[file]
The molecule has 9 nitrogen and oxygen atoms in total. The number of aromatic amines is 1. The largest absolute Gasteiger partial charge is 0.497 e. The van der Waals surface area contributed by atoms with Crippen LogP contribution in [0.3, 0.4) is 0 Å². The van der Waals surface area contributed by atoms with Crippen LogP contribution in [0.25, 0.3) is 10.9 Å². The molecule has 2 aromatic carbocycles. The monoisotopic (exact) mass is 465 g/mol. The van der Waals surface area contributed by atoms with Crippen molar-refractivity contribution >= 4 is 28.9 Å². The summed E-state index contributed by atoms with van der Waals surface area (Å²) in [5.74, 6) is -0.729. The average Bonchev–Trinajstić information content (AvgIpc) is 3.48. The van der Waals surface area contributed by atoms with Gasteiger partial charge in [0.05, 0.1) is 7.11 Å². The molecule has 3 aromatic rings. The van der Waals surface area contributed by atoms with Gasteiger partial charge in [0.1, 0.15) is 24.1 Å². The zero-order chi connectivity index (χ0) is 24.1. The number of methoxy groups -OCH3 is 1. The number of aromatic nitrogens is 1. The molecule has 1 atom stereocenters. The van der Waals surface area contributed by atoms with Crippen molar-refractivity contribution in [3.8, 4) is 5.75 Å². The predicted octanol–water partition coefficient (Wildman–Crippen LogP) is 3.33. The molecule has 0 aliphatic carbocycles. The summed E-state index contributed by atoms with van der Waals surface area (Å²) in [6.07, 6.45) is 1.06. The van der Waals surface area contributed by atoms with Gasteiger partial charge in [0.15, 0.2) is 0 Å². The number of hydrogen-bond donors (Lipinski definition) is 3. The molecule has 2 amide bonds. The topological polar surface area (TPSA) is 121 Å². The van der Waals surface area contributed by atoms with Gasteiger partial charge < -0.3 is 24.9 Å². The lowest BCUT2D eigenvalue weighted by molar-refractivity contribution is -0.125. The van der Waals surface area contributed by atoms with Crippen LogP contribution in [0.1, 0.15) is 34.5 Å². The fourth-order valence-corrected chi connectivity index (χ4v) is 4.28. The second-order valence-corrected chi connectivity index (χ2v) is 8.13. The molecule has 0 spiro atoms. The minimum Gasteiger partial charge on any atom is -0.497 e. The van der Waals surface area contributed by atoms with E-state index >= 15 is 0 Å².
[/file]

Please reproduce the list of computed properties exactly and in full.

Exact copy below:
The molecule has 9 nitrogen and oxygen atoms in total. The number of aromatic amines is 1. The largest absolute Gasteiger partial charge is 0.497 e. The van der Waals surface area contributed by atoms with Crippen LogP contribution in [0.3, 0.4) is 0 Å². The van der Waals surface area contributed by atoms with Crippen LogP contribution in [0.25, 0.3) is 10.9 Å². The molecule has 2 aromatic carbocycles. The monoisotopic (exact) mass is 465 g/mol. The van der Waals surface area contributed by atoms with Crippen molar-refractivity contribution >= 4 is 28.9 Å². The summed E-state index contributed by atoms with van der Waals surface area (Å²) in [5.74, 6) is -0.729. The average Bonchev–Trinajstić information content (AvgIpc) is 3.48. The van der Waals surface area contributed by atoms with Gasteiger partial charge in [0.05, 0.1) is 7.11 Å². The molecule has 3 aromatic rings. The van der Waals surface area contributed by atoms with Gasteiger partial charge in [0.1, 0.15) is 24.1 Å². The zero-order chi connectivity index (χ0) is 24.1. The number of methoxy groups -OCH3 is 1. The number of aromatic nitrogens is 1. The molecule has 1 atom stereocenters. The van der Waals surface area contributed by atoms with Crippen molar-refractivity contribution in [3.8, 4) is 5.75 Å². The predicted octanol–water partition coefficient (Wildman–Crippen LogP) is 3.33. The molecule has 0 aliphatic carbocycles. The summed E-state index contributed by atoms with van der Waals surface area (Å²) in [6.07, 6.45) is 1.06. The van der Waals surface area contributed by atoms with Gasteiger partial charge in [0.15, 0.2) is 0 Å². The number of hydrogen-bond donors (Lipinski definition) is 3. The molecule has 2 amide bonds. The topological polar surface area (TPSA) is 121 Å². The van der Waals surface area contributed by atoms with Gasteiger partial charge < -0.3 is 24.9 Å². The lowest BCUT2D eigenvalue weighted by molar-refractivity contribution is -0.125. The van der Waals surface area contributed by atoms with Crippen LogP contribution in [0.1, 0.15) is 34.5 Å². The fourth-order valence-corrected chi connectivity index (χ4v) is 4.28. The second-order valence-corrected chi connectivity index (χ2v) is 8.13. The molecule has 0 spiro atoms. The minimum Gasteiger partial charge on any atom is -0.497 e. The van der Waals surface area contributed by atoms with E-state index >= 15 is 0 Å².